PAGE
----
The car I drive is white, but it might as well be yellow because most days of the week I am a taxi driver.
I don’t mind it, largely because of advice I heard from parents ahead of me when my kids were little.
Through multiple conversations, I began to realize how spending time with my children in the car is a gift to be enjoyed, not a burden to be endured.
“What makes a marriage work is not the same thing as what makes a date work…You want somebody who falls in love with your soul and not your body or your pocketbook, because those things fade away.” T.D. Jakes
A Hollywood couple had announced their divorce, and it was all over the news.
In one article, the actress noted the charisma of her ex-husband, who reportedly had been unfaithful. With a link to this story, a high school teacher emailed me, saying it reminded her of something she once read in a magazine, where another Hollywood star said she wasn’t dating because there was plenty of charisma out there, but not much character – and there is a difference.
“Girls who get a chance to talk about the abundant frustrations of their day usually feel better once they’ve unloaded their distress on you. Any adult who has spent dinnertime grumbling about a coworker, neighbor, or boss understands that sharing one’s true feelings at home makes it a lot easier to be charming out in public. Teenagers are no different. Having used you as their emotional dumping ground, they are prepared to return to school and play the part of the good citizen. Indeed, they may be able to act as a good citizen at school precisely because they are spending some of their time imagining the colorful complaints they will share once their school day has ended.”
Lisa Damour, author of Untangled: Guiding Teenage Girls Through the Seven Transitions Into Adulthood
Christmas has come early for my baby girl, Camille.
The child who was diagnosed at age 1 with a multitude of allergies can now eat peanuts. Recently, in the office of her allergist, she ate a peanut-butter-and-jelly sandwich.
I’m still stunned by the size of this gift.
Never did I think I’d write this article. Never did I imagine my daughter participating in this therapy, which I heard about over 4 years ago while interviewing an allergy researcher at UAB for an article.
This doctor was the first to tell me where food allergy research was headed. He said oral desensitization trials had taken off, and with doctors doing clinical trials to determine the best way to desensitize people, they could be ready for “prime time” in two to three years.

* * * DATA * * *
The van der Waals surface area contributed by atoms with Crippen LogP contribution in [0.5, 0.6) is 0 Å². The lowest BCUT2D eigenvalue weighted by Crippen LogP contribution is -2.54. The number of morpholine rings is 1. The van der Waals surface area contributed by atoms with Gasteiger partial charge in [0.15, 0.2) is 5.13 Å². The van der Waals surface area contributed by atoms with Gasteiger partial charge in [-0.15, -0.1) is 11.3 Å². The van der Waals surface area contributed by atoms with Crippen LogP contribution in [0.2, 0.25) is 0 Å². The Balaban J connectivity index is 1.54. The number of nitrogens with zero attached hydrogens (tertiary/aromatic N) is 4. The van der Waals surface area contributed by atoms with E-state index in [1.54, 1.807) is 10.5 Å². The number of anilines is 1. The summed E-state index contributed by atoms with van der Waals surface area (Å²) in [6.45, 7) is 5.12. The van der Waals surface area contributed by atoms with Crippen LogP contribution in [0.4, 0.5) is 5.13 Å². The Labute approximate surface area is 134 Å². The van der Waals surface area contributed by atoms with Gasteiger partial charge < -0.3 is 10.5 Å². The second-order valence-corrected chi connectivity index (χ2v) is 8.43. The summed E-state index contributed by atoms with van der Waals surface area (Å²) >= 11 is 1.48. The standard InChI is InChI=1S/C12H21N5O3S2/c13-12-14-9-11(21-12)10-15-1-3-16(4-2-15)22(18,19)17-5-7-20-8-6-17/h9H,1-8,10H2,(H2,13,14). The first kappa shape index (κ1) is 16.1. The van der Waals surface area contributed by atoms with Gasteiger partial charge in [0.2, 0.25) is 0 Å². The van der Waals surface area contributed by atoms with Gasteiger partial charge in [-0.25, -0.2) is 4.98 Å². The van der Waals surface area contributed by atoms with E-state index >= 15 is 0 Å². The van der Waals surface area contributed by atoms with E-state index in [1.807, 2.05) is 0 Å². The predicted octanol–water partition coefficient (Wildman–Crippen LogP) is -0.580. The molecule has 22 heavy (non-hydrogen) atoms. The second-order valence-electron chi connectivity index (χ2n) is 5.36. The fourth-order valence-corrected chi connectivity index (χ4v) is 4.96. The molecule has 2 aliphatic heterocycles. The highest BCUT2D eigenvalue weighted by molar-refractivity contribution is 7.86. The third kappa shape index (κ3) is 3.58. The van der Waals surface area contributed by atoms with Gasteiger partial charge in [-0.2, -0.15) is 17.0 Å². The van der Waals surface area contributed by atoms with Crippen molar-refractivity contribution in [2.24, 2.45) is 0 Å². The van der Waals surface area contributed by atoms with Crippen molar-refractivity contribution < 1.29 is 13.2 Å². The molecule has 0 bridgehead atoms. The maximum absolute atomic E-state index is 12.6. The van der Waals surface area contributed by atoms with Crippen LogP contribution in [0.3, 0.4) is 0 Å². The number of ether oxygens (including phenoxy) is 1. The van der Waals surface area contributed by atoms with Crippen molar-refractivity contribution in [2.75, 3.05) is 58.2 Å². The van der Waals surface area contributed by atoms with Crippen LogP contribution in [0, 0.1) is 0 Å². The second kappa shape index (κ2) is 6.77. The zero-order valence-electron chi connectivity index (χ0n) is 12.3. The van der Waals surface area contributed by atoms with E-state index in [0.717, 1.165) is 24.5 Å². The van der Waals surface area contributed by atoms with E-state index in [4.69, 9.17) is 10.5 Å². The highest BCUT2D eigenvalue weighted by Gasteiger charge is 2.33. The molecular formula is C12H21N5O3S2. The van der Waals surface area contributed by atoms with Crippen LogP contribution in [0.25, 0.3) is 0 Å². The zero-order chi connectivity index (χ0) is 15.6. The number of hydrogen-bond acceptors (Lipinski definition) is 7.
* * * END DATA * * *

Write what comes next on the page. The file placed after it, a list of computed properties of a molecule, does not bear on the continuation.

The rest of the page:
My friend texted me at 5 a.m. – then followed up with an email.
In both messages she apologized for a reaction she’d had the night before. Another mom had acted self-righteous toward her, and as she was reeling from that, she said she took it out on me.
I wasn’t angry because I knew her response was out of character. Still, I appreciated the apology. I was glad we had the chance to talk it out so the event didn’t come between us.
As soon as I could, I called my friend to assure her we were good. “Don’t worry about it one more second!” I said. She confessed she’d been up all night long worrying, mad at herself for not handling the situation better.
That part got to me.
I’m a fairly typical mom in how I felt when my first child started middle school.
I’d heard the horror stories and also the funny stories, like one mom telling me how she still gets hives when she drives by her child’s junior high. 🙂
Fortunately, we’ve had a good experience so far. The biggest challenge for my daughters has been learning to manage a more demanding schedule, and the biggest challenge for me is figuring out my role as a mom,
Over time I’ve come to notice that when teen girls discuss teen boys, they group them into 3 categories:
- The “He’s so annoying” category (generally because they’re rude or they make fun of girls and think they’re being funny)
- The “He’s really nice” category (a handful of boys achieve this label)